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As of this morning, Windows 8.1 Update 1 should be officially available if open up the new Metro-style PC Settings and click “Update and recovery.” If the update hasn’t officially rolled out to your part of the world yet, feel free to use the direct download links listed below.

Microsoft has officially announced that Windows 8.1 Update 1 will roll out on April 8. You can install the update today, however, by downloading the files directly from the Windows Update servers. This is slightly naughty, but the files are legitimate and final — these are the exact same update files that you would get if you waited until April 8.

How do you do that, for free? Just follow these simple instructions.

How to download and install Windows 8.1 Update 1

Installing Windows 8.1 Update 1

As always, we have to preface this with the usual disclaimer: Downloading Windows updates from anyone other than Microsoft is risky. At the very least, you should ensure that the SHA hash of the downloaded file matches by using the Microsoft File Checksum Integrity Verifier (a free tool). If you have any important documents on your computer, you should back them up, too (this should be an unnecessary precaution, though; Update 1 is just a bunch of patches, rather than a complete reinstallation).

So, there are two routes to obtaining Windows 8.1 Update 1. First, you can try the official download links from Microsoft, which worked at the time of publishing. If they don’t work, you may find some working third-party download links in the comments below, or you can search the internet for the files yourself.

Updated: It’s now April 8, so if these download links don’t work, just wait for the update to appear on the official Windows Update.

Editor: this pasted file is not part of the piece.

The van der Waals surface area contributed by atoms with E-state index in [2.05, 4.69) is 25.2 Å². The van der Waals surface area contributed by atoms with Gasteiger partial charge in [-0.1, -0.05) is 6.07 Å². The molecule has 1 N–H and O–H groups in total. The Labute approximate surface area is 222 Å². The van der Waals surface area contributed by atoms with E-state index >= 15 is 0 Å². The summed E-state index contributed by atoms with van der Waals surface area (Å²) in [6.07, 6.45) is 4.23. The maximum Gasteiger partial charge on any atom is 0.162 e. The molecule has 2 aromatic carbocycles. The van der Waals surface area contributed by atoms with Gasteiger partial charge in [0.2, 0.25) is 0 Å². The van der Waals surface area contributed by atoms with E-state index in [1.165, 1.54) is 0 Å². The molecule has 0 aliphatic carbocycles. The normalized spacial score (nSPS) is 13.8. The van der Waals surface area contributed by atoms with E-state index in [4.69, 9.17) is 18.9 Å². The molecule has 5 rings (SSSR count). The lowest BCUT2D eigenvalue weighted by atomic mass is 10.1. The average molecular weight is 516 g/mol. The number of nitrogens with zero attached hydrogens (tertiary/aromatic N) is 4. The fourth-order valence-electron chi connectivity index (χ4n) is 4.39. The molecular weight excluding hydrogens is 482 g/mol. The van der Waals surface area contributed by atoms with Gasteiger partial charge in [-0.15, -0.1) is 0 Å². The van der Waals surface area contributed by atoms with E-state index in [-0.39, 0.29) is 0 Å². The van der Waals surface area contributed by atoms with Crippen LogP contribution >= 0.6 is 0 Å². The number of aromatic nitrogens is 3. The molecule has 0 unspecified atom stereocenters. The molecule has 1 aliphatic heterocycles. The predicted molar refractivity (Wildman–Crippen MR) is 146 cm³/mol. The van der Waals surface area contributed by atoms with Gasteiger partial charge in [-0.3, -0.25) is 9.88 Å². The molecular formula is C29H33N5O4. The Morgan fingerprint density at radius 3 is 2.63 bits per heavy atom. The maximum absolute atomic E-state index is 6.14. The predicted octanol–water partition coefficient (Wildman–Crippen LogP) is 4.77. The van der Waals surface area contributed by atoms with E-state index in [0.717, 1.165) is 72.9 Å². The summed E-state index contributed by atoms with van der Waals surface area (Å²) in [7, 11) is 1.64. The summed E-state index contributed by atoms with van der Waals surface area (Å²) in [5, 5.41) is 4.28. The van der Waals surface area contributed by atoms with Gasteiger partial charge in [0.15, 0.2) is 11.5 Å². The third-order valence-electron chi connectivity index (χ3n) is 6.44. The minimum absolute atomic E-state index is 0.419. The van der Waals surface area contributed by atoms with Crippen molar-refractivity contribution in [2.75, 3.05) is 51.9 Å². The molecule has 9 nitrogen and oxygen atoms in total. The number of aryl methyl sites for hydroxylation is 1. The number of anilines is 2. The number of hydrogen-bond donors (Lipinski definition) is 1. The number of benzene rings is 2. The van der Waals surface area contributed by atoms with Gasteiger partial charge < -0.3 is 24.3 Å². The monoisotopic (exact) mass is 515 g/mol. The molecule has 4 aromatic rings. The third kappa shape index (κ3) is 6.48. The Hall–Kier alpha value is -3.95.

Official Windows Update download links:

If those links go down (unlikely), the files are almost certainly available from other file lockers, or from your favorite torrent index — just search for KB2919442, KB2919355, etc.

Once you’ve downloaded Update 1, you will have six separate patches that need to be installed in a very specific order. Your computer will need to reboot a few times during the process.

  1. KB2919442
  2. KB2932046
  3. KB2919355
  4. KB2938439
  5. KB2937592

Windows 8.1 Update 1 Desktop

Windows 8.1 Update 1 Desktop. Note how Metro apps can now be minimized to the taskbar. There’s no sign of ‘Update 1′ in the system info window, interestingly.

And that should be it! If you’re a mouse-and-keyboard user, you will find that Windows 8.1 Update 1 makes the Metro interface a lot more palatable. Whether this will move you to actually use the new Start screen, I’m not so sure. Unless there’s a Metro-style app that youreally want to use, you will probably still find yourself on the Desktop, using a third-party app to bring back the Windows 7-style Start menu. Still, on the rare occasion that you find yourself thrust into the new Metro interface, Update 1 makes the whole experience feel a little less you’re being brutally plucked out of one operating system and unceremoniously dumped in another. So that’s good.

On the Desktop side of things, Update 1 doesn’t do a whole lot. I’m sure there will be some small, useful tweaks, but the main changes appear to be better support for high-PPI displays, and audio/video files will now be opened in Photo Viewer and Media Player respectively, rather than bouncing you into Metro. For the 23 people using Windows 8.1 on a tablet, Update 1 adds a Search button to the Start screen, and some of the stock Metro apps have been updated/improved. Thrilling stuff. Microsoft’s hunt for Windows 8 market share continues.